Joydip Sur
2023-03-16 07:56:08

Asutosh Mukherjee Road A Road Of Colonial Memories

Asutosh Mukherjee Road A Road Of Colonial Memories

The rain God has finally smiled upon us. Calcutta witnessed a steady amount of rainfall spreading joy in the heart of the romantic. In one such monsoon afternoon, I set out like a mini Columbus to rediscover one of south Calcutta’s oldest thoroughfares and an important north-south traffic connector.

Asutosh Mukherjee Road stretches from Chowringhee Road and Elgin Road crossing in the north to Shymaprasad Mukherjee Road and Ramesh Mitter Road crossing in the south. 

The Corporation renamed Russa Road North, from Elgin Road to Ramesh Mitter Road on December 15, 1925, as Asutosh Mukherjee Road. The notification appeared in page 333 of the Calcutta Municipal Gazette on January 9, 1926. The Calcutta Improvement Trust (C.I.T.) undertook the task of widening and straightening of Russa Road North and South (now known as Asutosh Mukherjee Road and Shymaprasad Mukherjee Road) under its scheme IV and IV A. The total length of the road is 3,750 yards, with a width varying from 100 to 150 feet. The gross cost of the scheme was Rs 86,19,084 out of which an amount of Rs 7,64,391 was recovered by sale of surplus land, thus bringing down the net cost to Rs 9,75,167. 

The entire stretch of Asutosh Mukherjee Road is reminiscent of colonial memory. Most of the houses bear a strong trait of early 20th century colonial architecture. Many eminent men and women have lived in the vicinity of this century old thoroughfare. Asutosh Mookherjee after whom the road has been named used to live at 77, Russa Road North, (now 77, Asutosh Mukherjee Road). This grand old building painted in yellow with tall pillars was once home to the renowned Mookherjee family. Now it houses an institute of communication and management known as Asutosh Mukherjee Memorial Institute.

Asutosh Mookherjee was born in the Bowbazar area and showed an early aptitude for mathematics. In 1883 he stood first in the BA examination at Calcutta University and was awarded the Premchand-Roychand scholarship to complete a postgraduate degree in mathematics. Two years later he also acquired an MA in physics, making him the first student to be awarded a dual degree from Calcutta University. However, he turned down a job offer in the Department of Public Instruction in favour of completing his Bachelor of Law degree. Nevertheless, he continued to publish scholarly papers on issues in mathematics and physics and was elected to the Senate of Calcutta University in 1889. Mookerjee dabbled in politics while practicing law, but gave it up when he was appointed as a judge of the Bengal High Court in 1904. He approached different people to raise funds for the establishment of the Calcutta University College of Science, which became the foremost institute of scientific education and research in the country. In 1906, he was appointed Vice-Chancellor of Calcutta University.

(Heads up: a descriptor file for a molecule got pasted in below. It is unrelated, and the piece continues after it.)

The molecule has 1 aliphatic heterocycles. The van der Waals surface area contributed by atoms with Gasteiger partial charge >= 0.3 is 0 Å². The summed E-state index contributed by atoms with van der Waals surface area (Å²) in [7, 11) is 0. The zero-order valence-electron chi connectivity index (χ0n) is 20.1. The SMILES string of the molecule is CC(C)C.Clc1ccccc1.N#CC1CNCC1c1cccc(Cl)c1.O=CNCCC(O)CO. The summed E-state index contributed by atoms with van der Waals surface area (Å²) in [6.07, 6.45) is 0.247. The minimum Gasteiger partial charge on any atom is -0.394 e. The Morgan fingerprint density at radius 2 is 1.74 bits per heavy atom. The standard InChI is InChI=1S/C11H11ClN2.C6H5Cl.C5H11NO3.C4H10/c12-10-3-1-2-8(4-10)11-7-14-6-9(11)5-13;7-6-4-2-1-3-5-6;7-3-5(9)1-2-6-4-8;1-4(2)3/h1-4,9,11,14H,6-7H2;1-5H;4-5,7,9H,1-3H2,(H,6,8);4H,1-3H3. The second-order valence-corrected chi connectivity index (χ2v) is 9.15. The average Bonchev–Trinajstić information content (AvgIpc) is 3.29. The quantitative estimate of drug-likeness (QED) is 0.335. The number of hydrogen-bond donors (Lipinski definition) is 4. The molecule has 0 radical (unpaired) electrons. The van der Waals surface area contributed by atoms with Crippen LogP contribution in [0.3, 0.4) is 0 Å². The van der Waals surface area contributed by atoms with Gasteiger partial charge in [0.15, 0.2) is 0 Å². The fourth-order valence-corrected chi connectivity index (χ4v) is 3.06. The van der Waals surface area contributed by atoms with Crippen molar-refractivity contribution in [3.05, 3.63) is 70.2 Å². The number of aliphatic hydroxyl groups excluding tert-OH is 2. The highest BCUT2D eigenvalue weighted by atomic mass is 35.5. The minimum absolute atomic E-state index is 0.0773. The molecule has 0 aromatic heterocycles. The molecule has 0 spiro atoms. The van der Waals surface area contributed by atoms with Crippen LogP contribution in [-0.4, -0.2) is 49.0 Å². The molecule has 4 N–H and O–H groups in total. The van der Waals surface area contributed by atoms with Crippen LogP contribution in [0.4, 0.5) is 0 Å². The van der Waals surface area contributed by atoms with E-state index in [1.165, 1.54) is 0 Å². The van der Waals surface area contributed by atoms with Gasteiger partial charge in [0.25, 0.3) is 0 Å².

So much for the Mookerjee whose name the road bears. But unlike the suave, erudite gentleman, the road is common, mass oriented and populous.

Jagu Bazaar on Asutosh Mukherjee Road is a popular junction on this thoroughfare. The place is always buzzing with trade from dawn to dusk. In fact, both the sidewalks along the entire stretch of Asutosh Mukherjee Road are dotted with numerous stores and roadside stalls selling everything from food, grocery, and clothing to electronics, car accessories and other knick-knacks.

One of the noticeable shops along the stretch of the road is the traditional Bengali confectioneries. Known to sell authentic Bengali sweet dishes, these shops still attract those with sweet teeth in hordes. 

A walk down Asutosh Mukherjee Road is sure to take you back to the times when Kolkata was Calcutta. The colonial houses, the narrow by lanes, the old shops exude an aura of the years by gone. Set out to rediscover this century old thoroughfare and you will find time turning back faster than you can imagine. 


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